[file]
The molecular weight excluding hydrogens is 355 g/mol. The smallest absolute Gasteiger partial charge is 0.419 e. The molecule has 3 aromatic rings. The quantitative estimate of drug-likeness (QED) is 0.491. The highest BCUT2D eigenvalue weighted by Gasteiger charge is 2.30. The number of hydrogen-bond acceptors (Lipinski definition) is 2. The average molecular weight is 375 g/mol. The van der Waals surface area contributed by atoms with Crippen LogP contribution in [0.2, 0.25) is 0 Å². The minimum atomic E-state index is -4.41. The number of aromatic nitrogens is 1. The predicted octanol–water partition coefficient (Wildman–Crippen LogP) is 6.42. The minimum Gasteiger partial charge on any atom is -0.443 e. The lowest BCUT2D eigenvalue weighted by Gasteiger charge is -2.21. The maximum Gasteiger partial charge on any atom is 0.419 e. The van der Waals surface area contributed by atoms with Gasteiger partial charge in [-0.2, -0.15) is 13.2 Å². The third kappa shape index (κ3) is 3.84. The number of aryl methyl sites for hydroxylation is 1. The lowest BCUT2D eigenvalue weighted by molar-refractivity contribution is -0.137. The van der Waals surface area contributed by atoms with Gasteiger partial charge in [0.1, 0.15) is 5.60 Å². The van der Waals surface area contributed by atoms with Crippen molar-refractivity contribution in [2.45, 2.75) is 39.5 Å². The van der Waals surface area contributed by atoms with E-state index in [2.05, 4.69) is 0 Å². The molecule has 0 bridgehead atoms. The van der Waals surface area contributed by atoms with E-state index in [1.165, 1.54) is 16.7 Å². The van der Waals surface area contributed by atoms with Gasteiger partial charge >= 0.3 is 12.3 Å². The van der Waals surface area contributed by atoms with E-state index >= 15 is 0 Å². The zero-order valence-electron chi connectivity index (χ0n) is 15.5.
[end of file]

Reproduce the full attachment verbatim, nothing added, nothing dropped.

The molecular weight excluding hydrogens is 355 g/mol. The smallest absolute Gasteiger partial charge is 0.419 e. The molecule has 3 aromatic rings. The quantitative estimate of drug-likeness (QED) is 0.491. The highest BCUT2D eigenvalue weighted by Gasteiger charge is 2.30. The number of hydrogen-bond acceptors (Lipinski definition) is 2. The average molecular weight is 375 g/mol. The van der Waals surface area contributed by atoms with Crippen LogP contribution in [0.2, 0.25) is 0 Å². The minimum atomic E-state index is -4.41. The number of aromatic nitrogens is 1. The predicted octanol–water partition coefficient (Wildman–Crippen LogP) is 6.42. The minimum Gasteiger partial charge on any atom is -0.443 e. The lowest BCUT2D eigenvalue weighted by Gasteiger charge is -2.21. The maximum Gasteiger partial charge on any atom is 0.419 e. The van der Waals surface area contributed by atoms with Gasteiger partial charge in [-0.2, -0.15) is 13.2 Å². The third kappa shape index (κ3) is 3.84. The number of aryl methyl sites for hydroxylation is 1. The lowest BCUT2D eigenvalue weighted by molar-refractivity contribution is -0.137. The van der Waals surface area contributed by atoms with Gasteiger partial charge in [0.1, 0.15) is 5.60 Å². The van der Waals surface area contributed by atoms with Crippen molar-refractivity contribution in [2.45, 2.75) is 39.5 Å². The van der Waals surface area contributed by atoms with E-state index in [2.05, 4.69) is 0 Å². The molecule has 0 bridgehead atoms. The van der Waals surface area contributed by atoms with E-state index in [1.165, 1.54) is 16.7 Å². The van der Waals surface area contributed by atoms with Gasteiger partial charge >= 0.3 is 12.3 Å². The van der Waals surface area contributed by atoms with E-state index >= 15 is 0 Å². The zero-order valence-electron chi connectivity index (χ0n) is 15.5.